High fiber

Well-to-do renters-by-choice insist on a wide range of hotel-like amenities. For the renter-by-necessity, service, management response and convenience are most important.


But one amenity everyone covets is technology, according to the Apartment Renter Technology Survey conducted early last year by the National Multi Housing Council (NMHC). Survey results indicate that service penetration rates and rankings of importance are almost identical no matter the income range or demographic.

And, while 94 percent of respondents said they didn’t choose their current apartment home because of the technology amenities it offered, they rated high-speed Internet, good cell phone reception and a choice of service providers high on their priority list for where to live next.

“We are finding that more people are making decisions based on the availability of technology, just as they make decisions based on the presence of granite counter tops or a pool,” said Eric D. Cevis, VP of Verizon Enhanced Communities, Verizon’s Multi-Dwelling Services business unit that is aggressively pursuing contracts to deliver FiOS, the company’s state-of-the-art, all-fiber optic network of Internet and TV services, to apartment and condo communities within its 16- market footprint.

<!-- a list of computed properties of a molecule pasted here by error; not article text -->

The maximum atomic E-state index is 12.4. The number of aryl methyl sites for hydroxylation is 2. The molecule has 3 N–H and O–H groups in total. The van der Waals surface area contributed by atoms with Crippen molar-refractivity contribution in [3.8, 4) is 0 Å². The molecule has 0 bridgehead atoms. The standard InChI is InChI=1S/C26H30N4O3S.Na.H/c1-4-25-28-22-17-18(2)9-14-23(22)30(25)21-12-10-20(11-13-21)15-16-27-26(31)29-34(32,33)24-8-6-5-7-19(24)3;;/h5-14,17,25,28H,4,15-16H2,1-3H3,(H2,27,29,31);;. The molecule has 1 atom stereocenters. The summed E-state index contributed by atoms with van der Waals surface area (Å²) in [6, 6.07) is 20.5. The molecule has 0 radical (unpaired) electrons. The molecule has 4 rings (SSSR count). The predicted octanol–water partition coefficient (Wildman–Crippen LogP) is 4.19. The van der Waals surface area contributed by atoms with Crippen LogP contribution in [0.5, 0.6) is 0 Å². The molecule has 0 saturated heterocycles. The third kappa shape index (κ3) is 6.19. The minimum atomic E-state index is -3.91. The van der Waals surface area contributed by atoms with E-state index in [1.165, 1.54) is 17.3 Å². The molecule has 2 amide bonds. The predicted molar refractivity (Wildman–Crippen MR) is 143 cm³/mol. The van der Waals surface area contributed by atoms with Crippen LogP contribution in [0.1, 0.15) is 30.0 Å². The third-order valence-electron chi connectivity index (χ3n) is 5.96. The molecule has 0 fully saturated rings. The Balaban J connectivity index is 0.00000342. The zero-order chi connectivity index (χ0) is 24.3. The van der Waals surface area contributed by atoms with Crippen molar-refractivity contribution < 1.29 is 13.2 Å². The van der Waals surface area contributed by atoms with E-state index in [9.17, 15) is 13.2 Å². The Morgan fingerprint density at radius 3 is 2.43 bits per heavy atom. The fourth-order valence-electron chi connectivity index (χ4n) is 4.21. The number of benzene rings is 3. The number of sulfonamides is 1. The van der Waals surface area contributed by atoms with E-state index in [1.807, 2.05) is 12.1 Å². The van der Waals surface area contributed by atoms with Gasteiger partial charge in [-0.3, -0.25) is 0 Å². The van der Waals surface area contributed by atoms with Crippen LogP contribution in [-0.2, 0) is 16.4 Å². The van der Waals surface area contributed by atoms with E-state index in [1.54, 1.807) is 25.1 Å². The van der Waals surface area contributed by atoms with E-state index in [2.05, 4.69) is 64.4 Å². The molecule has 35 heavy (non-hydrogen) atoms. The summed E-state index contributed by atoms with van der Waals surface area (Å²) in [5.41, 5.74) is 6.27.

Except for a few smaller regional firms, Verizon is the only national provider able to deliver fiber and its bandwidth benefits to every unit of an apartment or condo property.

Speed matters
According to the Fiber-to-the-Home Council, a non profit organization established to help its members plan, market, implement and manage fiber-to-the-home solutions, consumers double their appetite for bandwidth — the amount of data that can be transmitted via a given communications channel in a given unit of time — every two to three years, as technology evolves.

Compared to a standard-definition television signal, which requires a bandwidth of about 2 Mbps — two million bits per second, given standard compression — high-definition television (HDTV) requires 4 Mbps, if the image is static.

Certain fast action sporting events require as much as 8 Mbps, even with new compression technology, and 3D immersive HDTV, already used in some academic and industrial settings, will require 100 to 300 Mbps when it becomes widely available to consumers in the next six or seven years. Most experts agree that the only way to deliver the advanced entertainment and information technologies renters will demand tomorrow is with fiber to the home (FTTH) today.